20. 20. Schauder CM, Wu X, Saheki Y, Narayanaswamy P, Torta F, Wenk MR, et al. Structure of a lipid-bound extended synaptotagmin indicates a role in lipid transfer. Nature. 2014;510(7506):552–5. pmid:24847877; PubMed Central PMCID: PMC4135724.
  21. 21. Rizo J, Sudhof TC. C2-domains, structure and function of a universal Ca2+-binding domain. The Journal of biological chemistry. 1998;273(26):15879–82. pmid:9632630.
  22. 22. Herdman C, Tremblay MG, Mishra PK, Moss T. Loss of Extended Synaptotagmins ESyt2 and ESyt3 does not affect mouse development or viability, but in vitro cell migration and survival under stress are affected. Cell cycle. 2014;13(16):2616–25. pmid:25486202; PubMed Central PMCID: PMC4614831.
  23. 23. Kaeser PS, Deng L, Wang Y, Dulubova I, Liu X, Rizo J, et al. RIM proteins tether Ca2+ channels to presynaptic active zones via a direct PDZ-domain interaction. Cell. 2011;144(2):282–95. pmid:21241895; PubMed Central PMCID: PMC3063406.
  24. 24. Maximov A, Pang ZP, Tervo DG, Sudhof TC. Monitoring synaptic transmission in primary neuronal cultures using local extracellular stimulation. Journal of neuroscience methods. 2007;161(1):75–87. pmid:17118459.
  25. 25. Schwenk F, Baron U, Rajewsky K. A cre-transgenic mouse strain for the ubiquitous deletion of loxP-flanked gene segments including deletion in germ cells. Nucleic acids research. 1995;23(24):5080–1. pmid:8559668; PubMed Central PMCID: PMC307516.
  26. 26. Pang ZP, Xu W, Cao P, Sudhof TC. Calmodulin suppresses synaptotagmin-2 transcription in cortical neurons. The Journal of biological chemistry. 2010;285(44):33930–9. pmid:20729199; PubMed Central PMCID: PMC2962493.
  27. 27. Chen C, Okayama H. High-efficiency transformation of mammalian cells by plasmid DNA. Molecular and cellular biology. 1987;7(8):2745–52. pmid:3670292; PubMed Central PMCID: PMC367891.
  28. 28. Dymecki SM. Flp recombinase promotes site-specific DNA recombination in embryonic stem cells and transgenic mice. Proceedings of the National Academy of Sciences of the United States of America. 1996;93(12):6191–6. pmid:8650242; PubMed Central PMCID: PMC39212.
  29. 29. Walter P, Ron D. The unfolded protein response: from stress pathway to homeostatic regulation. Science. 2011;334(6059):1081–6. pmid:22116877.
  30. 30. Petersen OH, Verkhratsky A. Endoplasmic reticulum calcium tunnels integrate signalling in polarised cells. Cell calcium. 2007;42(4–5):373–8. pmid:17624427.
  31. 31. Kucharz K, Krogh M, Ng AN, Toresson H. NMDA receptor stimulation induces reversible fission of the neuronal endoplasmic reticulum. PloS one. 2009;4(4):e5250. pmid:19381304; PubMed Central PMCID: PMC2668765.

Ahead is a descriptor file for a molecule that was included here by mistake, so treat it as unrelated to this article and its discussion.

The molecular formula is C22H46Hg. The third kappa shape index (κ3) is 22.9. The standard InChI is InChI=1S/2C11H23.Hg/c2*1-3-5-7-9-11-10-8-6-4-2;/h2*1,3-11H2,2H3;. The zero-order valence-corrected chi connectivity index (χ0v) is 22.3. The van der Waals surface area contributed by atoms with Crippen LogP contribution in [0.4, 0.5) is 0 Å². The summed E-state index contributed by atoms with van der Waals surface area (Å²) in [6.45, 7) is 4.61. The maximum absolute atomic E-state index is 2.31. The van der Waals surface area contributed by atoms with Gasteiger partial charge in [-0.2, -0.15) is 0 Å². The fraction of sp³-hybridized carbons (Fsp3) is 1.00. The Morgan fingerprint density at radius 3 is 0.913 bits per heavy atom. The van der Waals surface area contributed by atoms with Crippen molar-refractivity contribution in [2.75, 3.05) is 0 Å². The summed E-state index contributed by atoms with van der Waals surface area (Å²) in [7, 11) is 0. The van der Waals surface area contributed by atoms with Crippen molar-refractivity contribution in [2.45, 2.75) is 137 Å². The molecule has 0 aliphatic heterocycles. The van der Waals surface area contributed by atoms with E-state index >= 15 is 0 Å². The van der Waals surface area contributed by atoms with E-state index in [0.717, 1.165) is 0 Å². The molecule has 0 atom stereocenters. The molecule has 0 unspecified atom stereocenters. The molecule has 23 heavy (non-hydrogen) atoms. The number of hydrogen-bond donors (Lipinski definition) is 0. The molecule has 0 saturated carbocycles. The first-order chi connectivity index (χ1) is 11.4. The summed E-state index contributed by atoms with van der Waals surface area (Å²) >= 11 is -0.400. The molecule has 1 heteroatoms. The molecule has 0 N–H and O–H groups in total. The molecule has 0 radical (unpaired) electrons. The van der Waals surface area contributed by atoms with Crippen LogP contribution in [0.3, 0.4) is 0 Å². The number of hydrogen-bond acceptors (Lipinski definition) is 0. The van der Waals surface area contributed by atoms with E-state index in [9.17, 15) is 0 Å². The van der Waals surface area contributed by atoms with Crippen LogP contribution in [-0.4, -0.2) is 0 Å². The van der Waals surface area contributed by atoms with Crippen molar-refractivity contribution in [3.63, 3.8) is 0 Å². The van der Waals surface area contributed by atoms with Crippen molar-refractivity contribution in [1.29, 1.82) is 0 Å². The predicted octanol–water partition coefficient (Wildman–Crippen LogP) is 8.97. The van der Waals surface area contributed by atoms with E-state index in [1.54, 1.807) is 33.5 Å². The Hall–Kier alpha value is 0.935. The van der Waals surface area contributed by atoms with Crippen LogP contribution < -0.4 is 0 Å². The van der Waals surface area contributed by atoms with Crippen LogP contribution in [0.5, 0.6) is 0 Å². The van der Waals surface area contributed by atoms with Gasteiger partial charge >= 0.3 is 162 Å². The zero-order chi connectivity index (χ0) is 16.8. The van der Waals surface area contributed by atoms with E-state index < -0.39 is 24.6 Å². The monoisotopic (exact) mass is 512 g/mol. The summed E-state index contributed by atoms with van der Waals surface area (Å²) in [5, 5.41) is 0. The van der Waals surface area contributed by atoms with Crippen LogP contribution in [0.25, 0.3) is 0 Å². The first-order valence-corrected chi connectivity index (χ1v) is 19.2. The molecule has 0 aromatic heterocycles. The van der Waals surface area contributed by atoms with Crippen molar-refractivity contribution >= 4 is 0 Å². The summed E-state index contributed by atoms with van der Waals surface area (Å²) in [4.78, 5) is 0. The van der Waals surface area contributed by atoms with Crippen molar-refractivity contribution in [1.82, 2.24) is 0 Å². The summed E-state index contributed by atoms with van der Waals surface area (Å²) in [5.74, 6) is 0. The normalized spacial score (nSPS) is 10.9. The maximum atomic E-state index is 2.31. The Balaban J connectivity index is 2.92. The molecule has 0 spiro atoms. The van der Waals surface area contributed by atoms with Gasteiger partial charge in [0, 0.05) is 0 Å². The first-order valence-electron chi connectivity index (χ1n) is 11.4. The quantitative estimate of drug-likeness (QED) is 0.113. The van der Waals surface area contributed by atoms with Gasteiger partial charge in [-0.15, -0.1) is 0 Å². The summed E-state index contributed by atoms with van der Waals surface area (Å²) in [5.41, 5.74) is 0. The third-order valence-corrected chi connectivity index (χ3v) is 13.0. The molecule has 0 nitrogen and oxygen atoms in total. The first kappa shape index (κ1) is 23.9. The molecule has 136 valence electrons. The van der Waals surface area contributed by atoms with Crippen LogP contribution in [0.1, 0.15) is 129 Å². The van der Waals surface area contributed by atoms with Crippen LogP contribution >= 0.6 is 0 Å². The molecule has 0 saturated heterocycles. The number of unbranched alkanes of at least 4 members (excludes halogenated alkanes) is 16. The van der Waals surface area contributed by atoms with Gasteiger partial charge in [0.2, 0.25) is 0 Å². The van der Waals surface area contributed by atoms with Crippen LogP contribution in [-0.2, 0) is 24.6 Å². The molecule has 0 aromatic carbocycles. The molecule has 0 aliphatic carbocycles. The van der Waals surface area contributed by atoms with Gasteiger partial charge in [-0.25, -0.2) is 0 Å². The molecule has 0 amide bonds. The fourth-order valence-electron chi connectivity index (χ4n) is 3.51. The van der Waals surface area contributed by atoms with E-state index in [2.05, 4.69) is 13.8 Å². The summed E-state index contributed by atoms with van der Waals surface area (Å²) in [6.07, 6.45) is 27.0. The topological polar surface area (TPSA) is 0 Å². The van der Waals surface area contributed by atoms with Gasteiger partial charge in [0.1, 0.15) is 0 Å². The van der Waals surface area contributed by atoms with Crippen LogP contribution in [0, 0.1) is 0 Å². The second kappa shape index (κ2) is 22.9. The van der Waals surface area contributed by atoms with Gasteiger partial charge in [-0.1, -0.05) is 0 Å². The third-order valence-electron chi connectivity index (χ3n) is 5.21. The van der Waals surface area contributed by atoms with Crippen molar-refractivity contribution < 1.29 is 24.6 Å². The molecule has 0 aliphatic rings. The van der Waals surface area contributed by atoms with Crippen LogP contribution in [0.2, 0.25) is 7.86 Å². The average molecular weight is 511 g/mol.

32. 32. Banno T, Kohno K. Conformational changes of the smooth endoplasmic reticulum are facilitated by L-glutamate and its receptors in rat Purkinje cells. The Journal of comparative neurology. 1998;402(2):252–63. pmid:9845247.
  33. 33. Xiao B, Tu JC, Worley PF. Homer: a link between neural activity and glutamate receptor function. Current opinion in neurobiology. 2000;10(3):370–4. pmid:10851183.
  34. 34. Aridor M, Guzik AK, Bielli A, Fish KN. Endoplasmic reticulum export site formation and function in dendrites. The Journal of neuroscience: the official journal of the Society for Neuroscience. 2004;24(15):3770–6. pmid:15084657.
  35. 35. Holbro N, Grunditz A, Oertner TG. Differential distribution of endoplasmic reticulum controls metabotropic signaling and plasticity at hippocampal synapses. Proceedings of the National Academy of Sciences of the United States of America. 2009;106(35):15055–60. pmid:19706463; PubMed Central PMCID: PMC2736455.
  36. 36. Tsukita S, Ishikawa H. Three-dimensional distribution of smooth endoplasmic reticulum in myelinated axons. Journal of electron microscopy. 1976;25(3):141–9. pmid:1025229.
  37. 37. Willis D, Li KW, Zheng JQ, Chang JH, Smit AB, Kelly T, et al. Differential transport and local translation of cytoskeletal, injury-response, and neurodegeneration protein mRNAs in axons. The Journal of neuroscience: the official journal of the Society for Neuroscience. 2005;25(4):778–91. pmid:15673657.
  38. 38. Merianda TT, Lin AC, Lam JS, Vuppalanchi D, Willis DE, Karin N, et al. A functional equivalent of endoplasmic reticulum and Golgi in axons for secretion of locally synthesized proteins. Molecular and cellular neurosciences. 2009;40(2):128–42. pmid:19022387; PubMed Central PMCID: PMC3794446.
  39. 39. Weclewicz K, Svensson L, Kristensson K. Targeting of endoplasmic reticulum-associated proteins to axons and dendrites in rotavirus-infected neurons. Brain research bulletin. 1998;46(4):353–60. pmid:9671265.
  40. 40. Aridor M, Fish KN. Selective targeting of ER exit sites supports axon development. Traffic. 2009;10(11):1669–84. pmid:19761544; PubMed Central PMCID: PMC2763039.
  41. 41. Aihara Y, Inoue T, Tashiro T, Okamoto K, Komiya Y, Mikoshiba K. Movement of endoplasmic reticulum in the living axon is distinct from other membranous vesicles in its rate, form, and sensitivity to microtubule inhibitors. Journal of neuroscience research. 2001;65(3):236–46. pmid:11494358.
  42. 42. Herdman C, Moss T. Extended-Synaptotagmins (E-Syts); the extended story. Pharmacological research. 2016;107:48–56. pmid:26926095.
  43. 43. Akerboom J, Chen TW, Wardill TJ, Tian L, Marvin JS, Mutlu S, et al. Optimization of a GCaMP calcium indicator for neural activity imaging. The Journal of neuroscience: the official journal of the Society for Neuroscience. 2012;32(40):13819–40. pmid:23035093; PubMed Central PMCID: PMC3482105.
  44. 44. Ramirez OA, Couve A. The endoplasmic reticulum and protein trafficking in dendrites and axons. Trends in cell biology. 2011;21(4):219–27. pmid:21215635.
  45. 45. Metuzals J, Chang D, Hammar K, Reese TS. Organization of the cortical endoplasmic reticulum in the squid giant axon. Journal of neurocytology. 1997;26(8):529–39. pmid:9350805.
  46. 46. Petkovic M, Jemaiel A, Daste F, Specht CG, Izeddin I, Vorkel D, et al. The SNARE Sec22b has a non-fusogenic function in plasma membrane expansion. Nature cell biology. 2014;16(5):434–44. pmid:24705552.
  47. 47. Hayashi M, Raimondi A, O'Toole E, Paradise S, Collesi C, Cremona O, et al. Cell- and stimulus-dependent heterogeneity of synaptic vesicle endocytic recycling mechanisms revealed by studies of dynamin 1-null neurons. Proceedings of the National Academy of Sciences of the United States of America. 2008;105(6):2175–80. pmid:18250322; PubMed Central PMCID: PMC2538894.
  48. 48. Idevall-Hagren O, Lu A, Xie B, De Camilli P. Triggered Ca2+ influx is required for extended synaptotagmin 1-induced ER-plasma membrane tethering. The EMBO journal. 2015;34(17):2291–305. pmid:26202220; PubMed Central PMCID: PMC4585464.